Lets Understand Zoroastrianism – email course conducted by “Ahunavar Academy”. Content provided by Er. Dr. Ramiyar Karanjia. Course co-ordinator Khojeste Bharucha. Contributions towards “Ahunavar Academy” are welcome.
- 1- Teachings, Advise and Counsels for Life
From Later Zoroastrian texts
By Ramiyar P. Karanjia
(In 12 Parts)
(For January to March 2017)
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Zoroastrian religion has a large body of literature in the Pahlavi language which has a lot of worldly wisdom in it. That is why it is also known as Wisdom literature. These books were written in the Sasanian period (3rd to 7th century CE) in Iran by priests, kings and holy men.
These advise and counsel are based on popular, practical, worldly instructions and are not too metaphysical or philosophical in nature. They are practical as well as religious. Most of them are valid as much today as when they were composed.
The general tenor of the teachings is that man should enjoy the good things of this world, while at the same time be mindful of eternal life by right and reasonable conduct.
The counsels are balanced and practical. The keynote is generally on moderation. There is no advocacy of pursuing extremes, hence asceticism and hedonism are to be avoided. There are no commands to love one’s enemy or to silently suffer oppression. One is advised to be wise enough to be out of the way of the enemy, if the enemy is too powerful.
I have made an attempt here to classify and analyse some of the key issues dealt in these texts:
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Wisdom is a key Zoroastrian teaching as the name Ahura Mazda itself means “Lord Wisdom.” Wisdom is regarded as the capacity of the mind to take decisions in the day to day affairs of the world on the basis of previously gathered information and past experiences. Hence, to have Wisdom means to have proper knowledge which gives powers of reasoning and judgment. Wisdom also implies knowing oneself, one’s origins, spiritual inclinations and the final goal of life
Wisdom is regarded as the first among the good qualities for men. A truly wise man is one who is acquainted with religion, does not have doubts about the goodness of God, who completely trusts God and religion and occupies himself in the worship of God and his creations.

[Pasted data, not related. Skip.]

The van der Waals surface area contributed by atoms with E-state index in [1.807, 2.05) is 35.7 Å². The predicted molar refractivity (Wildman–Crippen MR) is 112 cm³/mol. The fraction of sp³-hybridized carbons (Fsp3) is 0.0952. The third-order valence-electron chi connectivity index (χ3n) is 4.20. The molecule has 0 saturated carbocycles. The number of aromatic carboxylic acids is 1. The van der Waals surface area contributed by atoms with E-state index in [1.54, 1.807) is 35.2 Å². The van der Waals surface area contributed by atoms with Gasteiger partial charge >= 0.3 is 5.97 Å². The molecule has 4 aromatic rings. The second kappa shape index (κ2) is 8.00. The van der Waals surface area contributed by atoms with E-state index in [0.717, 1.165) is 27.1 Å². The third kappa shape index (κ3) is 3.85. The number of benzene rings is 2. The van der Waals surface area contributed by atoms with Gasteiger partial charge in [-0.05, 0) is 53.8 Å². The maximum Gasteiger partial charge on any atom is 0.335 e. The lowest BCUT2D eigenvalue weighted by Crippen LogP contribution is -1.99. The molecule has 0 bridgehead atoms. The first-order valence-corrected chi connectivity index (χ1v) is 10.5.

According to the texts, the five characteristics of a wise man are:
- Not having anxiety on account of the past
- Not resorting to wrong means for achieving success.
- Being content with one’s achievements.
- Having attainable hopes and dreams.
- Having a balanced reaction to life’s circumstances, that is, not being excessively sad in misery nor extremely happy in good times.
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Necessity of worldly and religious education are regularly stressed in ancient texts. Education is considered essential as it leads to enlightenment. Education is considered an embellishment during prosperity, a protection during adversity, a helper during calamity and a means of sustenance in times of poverty. A well educated person is able to keep himself away from trouble. Lack of education is regarded as darkest of all darkness.
Education was considered as much a right of women as men. Men were cautioned not to keep their children away from education as it would result in much grief and trouble and men would have to repent later for their negligence.
An educate person was always preferred over a wealthy person, since wealth may disappear, cattle may die but education remains with the person forever.
The most important education is self-knowledge. Every person, by the time of attaining the age of 15 should know answers to certain basic and eternal questions, like: “Who am I? With what am I connected? From where have I come? Where will I go? What is my duty and purpose in the world? What is the path of life according my religion? What is good for me and what is not?
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The ancient texts devote considerable attention, both to the normal as well as the religious duties of a person.